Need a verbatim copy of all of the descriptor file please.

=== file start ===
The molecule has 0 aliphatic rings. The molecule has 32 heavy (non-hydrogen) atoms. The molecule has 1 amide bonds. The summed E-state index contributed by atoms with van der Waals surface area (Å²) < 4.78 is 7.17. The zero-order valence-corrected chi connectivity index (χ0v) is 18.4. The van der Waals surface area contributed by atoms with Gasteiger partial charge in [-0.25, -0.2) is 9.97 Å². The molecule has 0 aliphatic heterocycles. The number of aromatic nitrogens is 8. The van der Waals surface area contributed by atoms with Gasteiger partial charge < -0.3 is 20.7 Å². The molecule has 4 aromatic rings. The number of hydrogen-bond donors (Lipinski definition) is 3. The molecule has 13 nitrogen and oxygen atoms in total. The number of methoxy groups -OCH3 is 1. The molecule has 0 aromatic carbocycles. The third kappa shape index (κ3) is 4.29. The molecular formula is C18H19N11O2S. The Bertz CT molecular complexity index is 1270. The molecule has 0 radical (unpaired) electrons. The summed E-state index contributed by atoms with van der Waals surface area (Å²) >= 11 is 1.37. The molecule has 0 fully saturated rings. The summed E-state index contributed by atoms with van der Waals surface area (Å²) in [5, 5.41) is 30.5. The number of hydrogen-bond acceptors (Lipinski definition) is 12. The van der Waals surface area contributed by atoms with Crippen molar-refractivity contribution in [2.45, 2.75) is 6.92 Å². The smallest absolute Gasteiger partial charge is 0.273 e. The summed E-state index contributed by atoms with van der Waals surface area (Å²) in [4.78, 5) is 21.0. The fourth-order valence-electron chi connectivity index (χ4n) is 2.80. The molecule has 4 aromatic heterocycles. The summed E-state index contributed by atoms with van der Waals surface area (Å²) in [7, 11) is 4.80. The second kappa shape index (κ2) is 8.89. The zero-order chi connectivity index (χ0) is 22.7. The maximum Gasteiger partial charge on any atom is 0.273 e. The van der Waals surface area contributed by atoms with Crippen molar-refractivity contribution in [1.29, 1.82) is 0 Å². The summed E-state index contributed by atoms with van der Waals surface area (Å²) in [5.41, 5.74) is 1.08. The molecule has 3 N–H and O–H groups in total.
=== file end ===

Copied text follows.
The molecule has 0 aliphatic rings. The molecule has 32 heavy (non-hydrogen) atoms. The molecule has 1 amide bonds. The summed E-state index contributed by atoms with van der Waals surface area (Å²) < 4.78 is 7.17. The zero-order valence-corrected chi connectivity index (χ0v) is 18.4. The van der Waals surface area contributed by atoms with Gasteiger partial charge in [-0.25, -0.2) is 9.97 Å². The molecule has 0 aliphatic heterocycles. The number of aromatic nitrogens is 8. The van der Waals surface area contributed by atoms with Gasteiger partial charge < -0.3 is 20.7 Å². The molecule has 4 aromatic rings. The number of hydrogen-bond donors (Lipinski definition) is 3. The molecule has 13 nitrogen and oxygen atoms in total. The number of methoxy groups -OCH3 is 1. The molecule has 0 aromatic carbocycles. The third kappa shape index (κ3) is 4.29. The molecular formula is C18H19N11O2S. The Bertz CT molecular complexity index is 1270. The molecule has 0 radical (unpaired) electrons. The summed E-state index contributed by atoms with van der Waals surface area (Å²) >= 11 is 1.37. The molecule has 0 fully saturated rings. The summed E-state index contributed by atoms with van der Waals surface area (Å²) in [5, 5.41) is 30.5. The number of hydrogen-bond acceptors (Lipinski definition) is 12. The van der Waals surface area contributed by atoms with Crippen molar-refractivity contribution in [2.45, 2.75) is 6.92 Å². The smallest absolute Gasteiger partial charge is 0.273 e. The summed E-state index contributed by atoms with van der Waals surface area (Å²) in [4.78, 5) is 21.0. The fourth-order valence-electron chi connectivity index (χ4n) is 2.80. The molecule has 4 aromatic heterocycles. The summed E-state index contributed by atoms with van der Waals surface area (Å²) in [7, 11) is 4.80. The second kappa shape index (κ2) is 8.89. The zero-order chi connectivity index (χ0) is 22.7. The maximum Gasteiger partial charge on any atom is 0.273 e. The van der Waals surface area contributed by atoms with Crippen molar-refractivity contribution in [1.29, 1.82) is 0 Å². The summed E-state index contributed by atoms with van der Waals surface area (Å²) in [5.41, 5.74) is 1.08. The molecule has 3 N–H and O–H groups in total.